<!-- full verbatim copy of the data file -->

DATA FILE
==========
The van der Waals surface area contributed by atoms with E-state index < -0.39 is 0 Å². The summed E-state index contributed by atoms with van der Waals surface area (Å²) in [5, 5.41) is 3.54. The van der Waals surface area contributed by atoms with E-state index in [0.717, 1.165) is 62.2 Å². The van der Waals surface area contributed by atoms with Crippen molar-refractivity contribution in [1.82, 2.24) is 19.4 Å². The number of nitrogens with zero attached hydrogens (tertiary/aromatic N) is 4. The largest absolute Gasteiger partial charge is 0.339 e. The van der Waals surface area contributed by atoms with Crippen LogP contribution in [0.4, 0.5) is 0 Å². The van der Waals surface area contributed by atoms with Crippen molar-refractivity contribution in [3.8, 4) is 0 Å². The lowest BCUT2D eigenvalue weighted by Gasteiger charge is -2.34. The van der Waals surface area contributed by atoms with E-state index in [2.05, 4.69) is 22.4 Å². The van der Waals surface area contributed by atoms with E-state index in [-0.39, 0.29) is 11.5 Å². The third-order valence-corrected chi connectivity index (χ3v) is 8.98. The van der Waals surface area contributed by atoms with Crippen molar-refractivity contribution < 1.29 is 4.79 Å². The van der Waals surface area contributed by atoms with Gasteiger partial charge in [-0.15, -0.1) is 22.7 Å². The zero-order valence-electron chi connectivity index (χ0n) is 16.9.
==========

The van der Waals surface area contributed by atoms with E-state index < -0.39 is 0 Å². The summed E-state index contributed by atoms with van der Waals surface area (Å²) in [5, 5.41) is 3.54. The van der Waals surface area contributed by atoms with E-state index in [0.717, 1.165) is 62.2 Å². The van der Waals surface area contributed by atoms with Crippen molar-refractivity contribution in [1.82, 2.24) is 19.4 Å². The number of nitrogens with zero attached hydrogens (tertiary/aromatic N) is 4. The largest absolute Gasteiger partial charge is 0.339 e. The van der Waals surface area contributed by atoms with Crippen LogP contribution in [0.4, 0.5) is 0 Å². The van der Waals surface area contributed by atoms with Crippen molar-refractivity contribution in [3.8, 4) is 0 Å². The lowest BCUT2D eigenvalue weighted by Gasteiger charge is -2.34. The van der Waals surface area contributed by atoms with E-state index in [2.05, 4.69) is 22.4 Å². The van der Waals surface area contributed by atoms with E-state index in [-0.39, 0.29) is 11.5 Å². The third-order valence-corrected chi connectivity index (χ3v) is 8.98. The van der Waals surface area contributed by atoms with Crippen molar-refractivity contribution < 1.29 is 4.79 Å². The van der Waals surface area contributed by atoms with Gasteiger partial charge in [-0.15, -0.1) is 22.7 Å². The zero-order valence-electron chi connectivity index (χ0n) is 16.9.